The dinosaurs of the Cretaceous may have faced an unexpected hazard: fire! In a paper published online today, researchers from Royal Holloway University of London and The Field Museum of Natural History in Chicago have shown that during the Cretaceous (145-65 million years ago) fire was much more widespread than previously thought.
The researchers traced fire activity in the fossil record through the occurrence of charcoal deposits, compiling a global database for this time interval. "Charcoal is the remnant of the plants that were burnt and is easily preserved in the fossil record," explained Professor Andrew C. Scott, the project leader from Royal Holloway.
This period was a greenhouse world where global temperatures were higher than those of today. Lightning strikes would have been the main trigger for these wildfires, but this period was also one when atmospheric oxygen levels were high.
Ian Glasspool from The Field Museum and one of the report authors, points out that this "was why fires were so widespread. As at such periods – unlike today – plants with higher moisture contents could burn."
The prevalence of fires throughout the Cretaceous would have created a more disturbed environment. Professor Scott highlighted that, "Until now, few have taken into account the impact that fires would have had on the environment, not only destroying the vegetation but also exacerbating run-off and erosion and promoting subsequent flooding following storms." These past events may give some insights into how increased fire activity today may impact the world we live in.
The research also shows that charcoal may often be associated with dinosaur deposits. Sarah Brown, a PhD student on the project and lead author, commented, "When I first started my research in Dinosaur Provincial Park in Canada nobody had seen any charcoal but quickly I was able to see it everywhere, including associated with dinosaur bone beds, it was incredible".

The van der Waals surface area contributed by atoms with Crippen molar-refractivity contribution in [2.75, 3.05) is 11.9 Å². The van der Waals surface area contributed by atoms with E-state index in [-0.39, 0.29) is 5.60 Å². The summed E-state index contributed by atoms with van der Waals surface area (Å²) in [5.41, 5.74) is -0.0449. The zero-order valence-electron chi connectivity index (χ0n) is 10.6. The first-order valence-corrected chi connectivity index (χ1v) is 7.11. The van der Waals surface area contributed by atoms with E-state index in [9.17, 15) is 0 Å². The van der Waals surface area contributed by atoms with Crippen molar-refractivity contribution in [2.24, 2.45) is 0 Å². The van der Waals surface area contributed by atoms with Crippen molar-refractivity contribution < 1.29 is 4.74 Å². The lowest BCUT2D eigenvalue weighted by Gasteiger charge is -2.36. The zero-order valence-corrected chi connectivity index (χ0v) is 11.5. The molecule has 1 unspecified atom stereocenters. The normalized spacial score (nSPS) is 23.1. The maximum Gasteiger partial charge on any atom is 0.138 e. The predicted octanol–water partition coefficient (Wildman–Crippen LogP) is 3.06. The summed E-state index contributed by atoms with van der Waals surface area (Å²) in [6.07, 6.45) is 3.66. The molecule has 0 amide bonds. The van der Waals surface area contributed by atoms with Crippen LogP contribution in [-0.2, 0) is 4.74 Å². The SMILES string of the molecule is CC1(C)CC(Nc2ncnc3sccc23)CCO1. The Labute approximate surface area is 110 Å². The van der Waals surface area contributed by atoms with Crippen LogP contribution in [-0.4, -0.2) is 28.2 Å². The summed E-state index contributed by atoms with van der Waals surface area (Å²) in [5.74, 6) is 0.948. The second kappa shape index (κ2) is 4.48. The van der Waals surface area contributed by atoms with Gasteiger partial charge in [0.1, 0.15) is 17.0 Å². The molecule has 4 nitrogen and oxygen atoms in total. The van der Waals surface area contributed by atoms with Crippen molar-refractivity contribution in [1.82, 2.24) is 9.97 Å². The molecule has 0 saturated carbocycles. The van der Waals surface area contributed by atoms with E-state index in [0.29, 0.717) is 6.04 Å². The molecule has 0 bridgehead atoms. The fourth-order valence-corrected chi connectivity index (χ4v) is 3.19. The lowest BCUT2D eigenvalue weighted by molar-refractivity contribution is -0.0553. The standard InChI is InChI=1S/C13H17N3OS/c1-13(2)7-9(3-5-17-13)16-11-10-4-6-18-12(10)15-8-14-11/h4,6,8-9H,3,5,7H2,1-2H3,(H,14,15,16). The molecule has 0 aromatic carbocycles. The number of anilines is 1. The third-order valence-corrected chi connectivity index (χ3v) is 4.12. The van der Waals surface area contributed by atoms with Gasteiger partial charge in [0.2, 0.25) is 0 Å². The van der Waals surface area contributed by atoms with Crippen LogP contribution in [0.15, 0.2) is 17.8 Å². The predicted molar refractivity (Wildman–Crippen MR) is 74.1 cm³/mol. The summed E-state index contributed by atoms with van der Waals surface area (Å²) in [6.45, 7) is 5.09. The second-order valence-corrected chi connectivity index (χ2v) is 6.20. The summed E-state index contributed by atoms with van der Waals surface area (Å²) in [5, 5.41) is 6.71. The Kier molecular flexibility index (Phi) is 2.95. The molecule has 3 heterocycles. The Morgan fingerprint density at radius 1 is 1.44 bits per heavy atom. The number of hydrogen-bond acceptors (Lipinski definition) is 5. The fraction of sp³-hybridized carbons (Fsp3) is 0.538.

The researchers are now assessing the impact that these fires would have had upon dinosaur communities. The research is published in the journal Cretaceous Research.
The paper, entitled "Cretaceous wildfires and their impact on the Earth system" is published in Cretaceous Research doi:10.1016/j.cretres.2012.02.008
Field Museum: http://www.fieldmuseum.org
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In the article on the discovery of dinosaurs (They’re back, Review, 6 June) you state: “In Sussex, a local doctor uncovered fragmentary remains of what appeared to be two more species of colossal extinct land reptiles.” You grossly underplay the contribution of Lewes-born Gideon Mantell, geologist and palaeontologist, author and diarist, friend to princes and international scholars as well as local doctor. Mantell not only discovered (aided by his wife) the first remains of the iguanodon in 1824 but named it – as it resembled the tooth of an iguana. This was the first known land dinosaur, Mary Anning having identified the first sea-living dinosaur.Mantell went on to put together more pieces of the jigsaw with extra fossil discoveries. In contrast to Richard Owen, whose models form the basis for the Crystal Palace dinosaurs, Mantell stated correctly that iguanodon would have walked on their back legs, using their forearms to fight or gather food. He did, however, attribute the thumb spike to a nose horn though later corrected this assumption. The Natural History Museum has a display on Gideon and his wife Mary’s contribution as well as the large “Mantell-piece” of Iguanodon fossils that he had on show in his museum in Brighton. He sold it, along with many more priceless items, to the British Museum in 1838. Gideon Mantell’s reputation deserves better than your throwaway remark. Debby MatthewsLewes, East Sussex Continue reading...
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